State Sen. Ellyn Bogdanoff, Republican-Fort Lauderdale, a co-sponsor of the destination casino resorts bill, said in an interview with The Miami Herald editorial board last week that resorts like the one proposed by The Sands could lure the large conventions that Miami Beach and Broward County can’t.

“We are a very untapped market,” she said. “The Miami Beach Convention Center is too small. Broward County has a convention center but no hotel and the hotels around it can’t handle large conventions. What do we have in South Florida?”

Despite the competition — or potential investment — posed by casino operators, some Miami Beach business and political leaders say convention center improvements and casino resorts shouldn’t be lumped into the same discussion.

“Our conversation should be about building the convention center and making the convention center relevant and top notch and we’ve completely lost it,” said Commissioner and Miami Beach Chamber of Commerce president Jerry Libbin. “We’re talking about gambling.”

Libbin says the city can’t wait for casinos to be approved or shot down before deciding what to do, and believes the city may need to downscale its vision to pay for renovations.

Still, Libbin met separately last month with Wynn and Caesars Palace senior vice president of development, Gregg Miller.

“I don’t see casinos in Miami Beach but I’m not willing to abdicate my responsibility to do the best possible thing for our residents,” Libbin said. “I need to stay engaged because if there’s casino legislation I want to make sure we manage the process and to the best of our ability have a seat at the table. If you just say ‘no,’ you’re done.”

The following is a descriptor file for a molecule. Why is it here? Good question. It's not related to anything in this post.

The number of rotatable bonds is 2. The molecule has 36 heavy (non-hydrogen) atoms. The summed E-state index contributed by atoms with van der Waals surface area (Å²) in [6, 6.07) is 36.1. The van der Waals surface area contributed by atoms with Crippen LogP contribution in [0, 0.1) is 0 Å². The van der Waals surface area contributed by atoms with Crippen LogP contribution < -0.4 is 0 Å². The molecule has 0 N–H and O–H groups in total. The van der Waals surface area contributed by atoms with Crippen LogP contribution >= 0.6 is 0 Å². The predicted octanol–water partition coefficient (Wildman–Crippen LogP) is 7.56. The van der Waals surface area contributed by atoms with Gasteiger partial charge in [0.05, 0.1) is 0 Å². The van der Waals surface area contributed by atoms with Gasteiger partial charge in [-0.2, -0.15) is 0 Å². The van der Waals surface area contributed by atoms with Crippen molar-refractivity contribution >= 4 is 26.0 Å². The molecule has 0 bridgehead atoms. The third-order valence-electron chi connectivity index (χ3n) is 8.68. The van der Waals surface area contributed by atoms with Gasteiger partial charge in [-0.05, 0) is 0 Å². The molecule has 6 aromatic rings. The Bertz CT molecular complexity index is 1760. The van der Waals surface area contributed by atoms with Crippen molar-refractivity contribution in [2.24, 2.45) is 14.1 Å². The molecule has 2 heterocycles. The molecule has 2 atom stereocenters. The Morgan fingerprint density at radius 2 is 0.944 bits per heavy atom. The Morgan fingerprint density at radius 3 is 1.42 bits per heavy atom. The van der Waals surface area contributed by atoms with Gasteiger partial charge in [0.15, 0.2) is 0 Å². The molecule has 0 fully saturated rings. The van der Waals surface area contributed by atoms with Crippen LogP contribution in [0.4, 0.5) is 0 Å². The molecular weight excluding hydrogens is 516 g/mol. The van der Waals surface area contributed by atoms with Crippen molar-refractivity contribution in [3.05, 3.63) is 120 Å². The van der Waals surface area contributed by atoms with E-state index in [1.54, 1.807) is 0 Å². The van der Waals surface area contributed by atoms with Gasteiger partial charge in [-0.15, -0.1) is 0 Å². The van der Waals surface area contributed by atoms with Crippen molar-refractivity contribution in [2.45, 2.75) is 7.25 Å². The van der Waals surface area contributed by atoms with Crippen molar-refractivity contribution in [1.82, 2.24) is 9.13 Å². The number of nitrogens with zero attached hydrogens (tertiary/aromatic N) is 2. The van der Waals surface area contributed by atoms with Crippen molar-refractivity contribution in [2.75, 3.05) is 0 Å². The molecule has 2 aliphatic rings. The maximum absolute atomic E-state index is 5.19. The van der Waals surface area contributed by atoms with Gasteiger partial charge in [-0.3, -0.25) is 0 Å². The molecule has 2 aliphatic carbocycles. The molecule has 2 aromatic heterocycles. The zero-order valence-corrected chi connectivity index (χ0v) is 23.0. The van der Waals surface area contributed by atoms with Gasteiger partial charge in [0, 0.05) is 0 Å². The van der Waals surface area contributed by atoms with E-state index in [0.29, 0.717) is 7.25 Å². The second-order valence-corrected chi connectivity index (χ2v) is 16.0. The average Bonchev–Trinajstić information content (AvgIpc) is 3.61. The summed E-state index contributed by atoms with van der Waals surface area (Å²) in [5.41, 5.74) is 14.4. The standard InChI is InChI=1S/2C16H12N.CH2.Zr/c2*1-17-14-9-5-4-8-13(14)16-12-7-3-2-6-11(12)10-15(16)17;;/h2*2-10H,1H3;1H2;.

Other officials have similarly hedged their anti-gaming bets. Commissioner Deede Weithorn said she remains opposed to casinos but wants a citywide referendum in case a majority of Beach voters feel differently.

Even Bower softened her stance during her recent re-election campaign from one of total opposition to being willing to consider gambling should the bill pass. She is pushing for community input this week and has called for a gaming vote when the Miami Beach Commission meets Dec. 14.

Stuart Blumberg, chairman of the city’s convention center advisory board and retired head of the Greater Miami and the Beaches Hotel Association, believes the city’s vote is critical. He said Miami Beach could damage its chances for a competitive convention center should it take another anti-gaming position this month only to watch the destination casino resort bill pass in Tallahassee.

“If the bill passes and The Sands winds up with one of the licenses, the Beach is definitely out of the deal,” he said. “The Beach could cut their own throat on the 14th.”

Amid the debate, Gonzalez, the Miami Beach city manager, has tried to move forward on the city’s vision.

In the past two weeks, he or his staff have met with 10 development companies, including Bouygues, the head of the consortium building the Miami Port Tunnel.

“What I’m not doing is sitting around waiting for what Tallahassee does and then reacting to it. My plan is to continue down the path I’m going on,” he said. “Until I’m told do something else.”

Read more: http://www.miamiherald.com/2011/12/05/v-fullstory/2533233/miami-beach-convention-center.html#ixzz1fnJBpGm9